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Old 02-10-2004, 07:21 AM   #1
Paula Lydon
Dojo: Aikido Shugenkai
Location: Colorado
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etiquette of politness/respect

~~My current dojo is quite different from my last, much smaller one. One thing I've really noticed is the lack of teaching newcomers proper etiquette in some areas. Yes, they get the basics of bowing in and learn a couple of Japanese polite phrases by example, but other forms seem to be missing and not directly addressed by the sempie. And many of them don't seem to get it from examples.
~~Being a large dojo we need to clean often, but many folks just come and go every class without lifting a finger; if I see my senior with a task I offer to finish it for them; others chat just off the mat during classes, etc. Perhaps the shortcoming is mine and these things shouldn't irk me, the world changes, but I see this lack of simple courtesy throughout much of society as a whole so I guess it only makes sense that it would find its way into the dojo. Too bad, I say...

~~Paula~~
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Old 02-10-2004, 10:06 AM   #2
SeiserL
 
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Dojo: Roswell Budokan, Kyushinkan Dojo, Aikido World Alliance
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IMHO, rudeness and lack of particpation will certainly limit what one can to learn. I tend to invite everyone to join in and try to model the benefits of it. Some will get it and some will not.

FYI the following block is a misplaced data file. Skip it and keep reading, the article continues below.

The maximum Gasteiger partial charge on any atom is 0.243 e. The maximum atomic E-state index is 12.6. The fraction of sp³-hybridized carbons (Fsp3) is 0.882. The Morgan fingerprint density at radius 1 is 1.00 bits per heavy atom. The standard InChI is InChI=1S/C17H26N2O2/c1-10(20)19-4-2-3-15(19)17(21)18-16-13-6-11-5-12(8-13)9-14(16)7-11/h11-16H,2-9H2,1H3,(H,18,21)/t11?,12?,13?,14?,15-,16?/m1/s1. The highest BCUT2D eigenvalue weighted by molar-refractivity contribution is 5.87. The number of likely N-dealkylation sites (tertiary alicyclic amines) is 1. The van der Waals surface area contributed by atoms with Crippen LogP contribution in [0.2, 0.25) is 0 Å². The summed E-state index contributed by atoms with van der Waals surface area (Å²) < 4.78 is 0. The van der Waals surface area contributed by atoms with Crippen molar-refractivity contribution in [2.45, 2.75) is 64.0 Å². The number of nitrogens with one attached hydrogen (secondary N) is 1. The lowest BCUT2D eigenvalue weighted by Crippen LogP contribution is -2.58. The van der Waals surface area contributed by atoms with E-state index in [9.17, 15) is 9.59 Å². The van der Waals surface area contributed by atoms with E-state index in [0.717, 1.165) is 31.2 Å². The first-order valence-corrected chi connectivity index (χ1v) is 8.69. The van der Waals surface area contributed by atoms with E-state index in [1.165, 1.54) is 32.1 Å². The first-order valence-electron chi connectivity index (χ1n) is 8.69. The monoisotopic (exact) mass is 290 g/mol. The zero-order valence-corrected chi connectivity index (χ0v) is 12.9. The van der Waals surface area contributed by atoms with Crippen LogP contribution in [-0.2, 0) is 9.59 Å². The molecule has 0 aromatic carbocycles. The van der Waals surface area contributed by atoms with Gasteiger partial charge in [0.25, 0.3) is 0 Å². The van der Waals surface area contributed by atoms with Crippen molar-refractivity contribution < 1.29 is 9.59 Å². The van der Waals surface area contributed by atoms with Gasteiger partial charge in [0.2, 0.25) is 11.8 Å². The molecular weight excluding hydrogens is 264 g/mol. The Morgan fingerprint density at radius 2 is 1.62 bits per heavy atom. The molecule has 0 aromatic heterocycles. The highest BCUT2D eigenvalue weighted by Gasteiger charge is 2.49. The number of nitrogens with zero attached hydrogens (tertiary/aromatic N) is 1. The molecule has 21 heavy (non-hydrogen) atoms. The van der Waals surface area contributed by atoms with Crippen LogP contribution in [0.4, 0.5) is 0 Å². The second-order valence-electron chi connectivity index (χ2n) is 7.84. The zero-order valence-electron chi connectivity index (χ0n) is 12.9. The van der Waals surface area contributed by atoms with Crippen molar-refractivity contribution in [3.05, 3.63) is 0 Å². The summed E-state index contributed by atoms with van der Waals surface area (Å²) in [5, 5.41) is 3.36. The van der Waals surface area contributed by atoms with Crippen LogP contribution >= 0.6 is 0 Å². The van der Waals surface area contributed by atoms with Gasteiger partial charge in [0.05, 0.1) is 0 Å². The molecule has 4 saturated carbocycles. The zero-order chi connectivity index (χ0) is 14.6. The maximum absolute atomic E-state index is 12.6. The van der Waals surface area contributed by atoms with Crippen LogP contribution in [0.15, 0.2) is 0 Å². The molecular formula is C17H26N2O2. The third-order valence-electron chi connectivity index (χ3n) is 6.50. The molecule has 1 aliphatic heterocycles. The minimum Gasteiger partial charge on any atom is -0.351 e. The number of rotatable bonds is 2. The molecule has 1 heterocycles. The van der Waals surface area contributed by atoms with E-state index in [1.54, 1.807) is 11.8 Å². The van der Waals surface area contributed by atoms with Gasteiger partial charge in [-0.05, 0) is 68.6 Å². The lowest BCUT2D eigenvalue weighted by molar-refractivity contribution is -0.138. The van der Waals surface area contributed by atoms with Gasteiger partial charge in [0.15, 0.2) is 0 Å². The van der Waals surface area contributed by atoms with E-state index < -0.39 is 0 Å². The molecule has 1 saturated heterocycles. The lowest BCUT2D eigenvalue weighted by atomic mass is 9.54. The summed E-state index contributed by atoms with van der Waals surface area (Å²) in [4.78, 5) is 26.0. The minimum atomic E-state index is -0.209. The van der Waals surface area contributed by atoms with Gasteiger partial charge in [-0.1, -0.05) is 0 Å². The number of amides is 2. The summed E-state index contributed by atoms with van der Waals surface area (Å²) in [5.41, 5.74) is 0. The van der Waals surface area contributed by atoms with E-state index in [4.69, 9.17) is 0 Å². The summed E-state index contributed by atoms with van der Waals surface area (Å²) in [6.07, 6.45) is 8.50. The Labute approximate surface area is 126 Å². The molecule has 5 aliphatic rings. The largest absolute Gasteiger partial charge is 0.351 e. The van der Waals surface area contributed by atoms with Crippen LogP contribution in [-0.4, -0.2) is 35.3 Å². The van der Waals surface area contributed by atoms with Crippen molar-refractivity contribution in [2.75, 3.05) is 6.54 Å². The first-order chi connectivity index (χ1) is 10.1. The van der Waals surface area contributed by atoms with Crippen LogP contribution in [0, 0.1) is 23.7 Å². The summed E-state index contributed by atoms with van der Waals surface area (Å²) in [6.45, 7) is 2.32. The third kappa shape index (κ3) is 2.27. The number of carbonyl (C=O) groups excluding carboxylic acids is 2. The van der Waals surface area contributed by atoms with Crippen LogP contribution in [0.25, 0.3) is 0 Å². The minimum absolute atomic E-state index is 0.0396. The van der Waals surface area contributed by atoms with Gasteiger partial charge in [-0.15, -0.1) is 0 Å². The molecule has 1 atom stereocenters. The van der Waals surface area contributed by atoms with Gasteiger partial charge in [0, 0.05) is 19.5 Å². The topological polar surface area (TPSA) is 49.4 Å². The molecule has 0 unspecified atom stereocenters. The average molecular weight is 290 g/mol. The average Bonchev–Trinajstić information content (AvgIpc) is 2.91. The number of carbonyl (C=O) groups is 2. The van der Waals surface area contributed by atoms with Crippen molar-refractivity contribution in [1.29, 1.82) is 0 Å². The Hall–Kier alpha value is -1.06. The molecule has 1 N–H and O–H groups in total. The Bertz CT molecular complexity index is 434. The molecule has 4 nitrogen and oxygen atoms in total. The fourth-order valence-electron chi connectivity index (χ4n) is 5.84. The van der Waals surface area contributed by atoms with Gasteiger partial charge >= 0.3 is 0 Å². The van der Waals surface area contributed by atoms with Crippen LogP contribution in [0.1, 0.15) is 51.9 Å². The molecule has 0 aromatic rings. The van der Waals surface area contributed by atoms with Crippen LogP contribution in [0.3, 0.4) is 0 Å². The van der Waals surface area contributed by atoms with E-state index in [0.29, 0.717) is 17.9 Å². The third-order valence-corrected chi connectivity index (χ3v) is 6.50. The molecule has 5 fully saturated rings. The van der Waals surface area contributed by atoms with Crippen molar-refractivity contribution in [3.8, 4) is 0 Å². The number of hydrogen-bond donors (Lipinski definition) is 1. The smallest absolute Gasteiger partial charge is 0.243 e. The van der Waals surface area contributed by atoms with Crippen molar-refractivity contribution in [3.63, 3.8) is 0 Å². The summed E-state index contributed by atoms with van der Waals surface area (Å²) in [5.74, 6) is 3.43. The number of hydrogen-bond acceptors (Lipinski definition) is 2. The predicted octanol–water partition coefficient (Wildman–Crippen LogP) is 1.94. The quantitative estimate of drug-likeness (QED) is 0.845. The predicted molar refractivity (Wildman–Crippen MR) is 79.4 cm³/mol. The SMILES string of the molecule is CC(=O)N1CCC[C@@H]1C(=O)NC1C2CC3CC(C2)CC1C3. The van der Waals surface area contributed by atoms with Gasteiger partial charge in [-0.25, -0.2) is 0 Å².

Very selfishly, I tend to worry more about my own politeness and contributing particpation than if others chose to limit their own.

Lynn Seiser PhD
Yondan Aikido & FMA/JKD
We do not rise to the level of our expectations, but fall to the level of our training. Train well. KWATZ!
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Old 02-10-2004, 10:45 AM   #3
DanielR
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Re: etiquette of politness/respect

Quote:
Paula Lydon wrote:
...we need to clean often, but many folks just come and go every class without lifting a finger; if I see my senior with a task I offer to finish it for them; others chat just off the mat during classes, etc.
Just wondering - how widespread is the custom of kohai offering to finish (rather than help) sempai's part of dojo chores (Paula, did I understand correctly?), especially in the western dojos? IMHO ignoring one's responsibilities in dojo maintenance is undoubtedly rude, but I can see how one would have a problem with finishing someone else's share because they hold a higher rank in Aikido.

Daniel
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Old 02-10-2004, 12:56 PM   #4
Ron Tisdale
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Quote: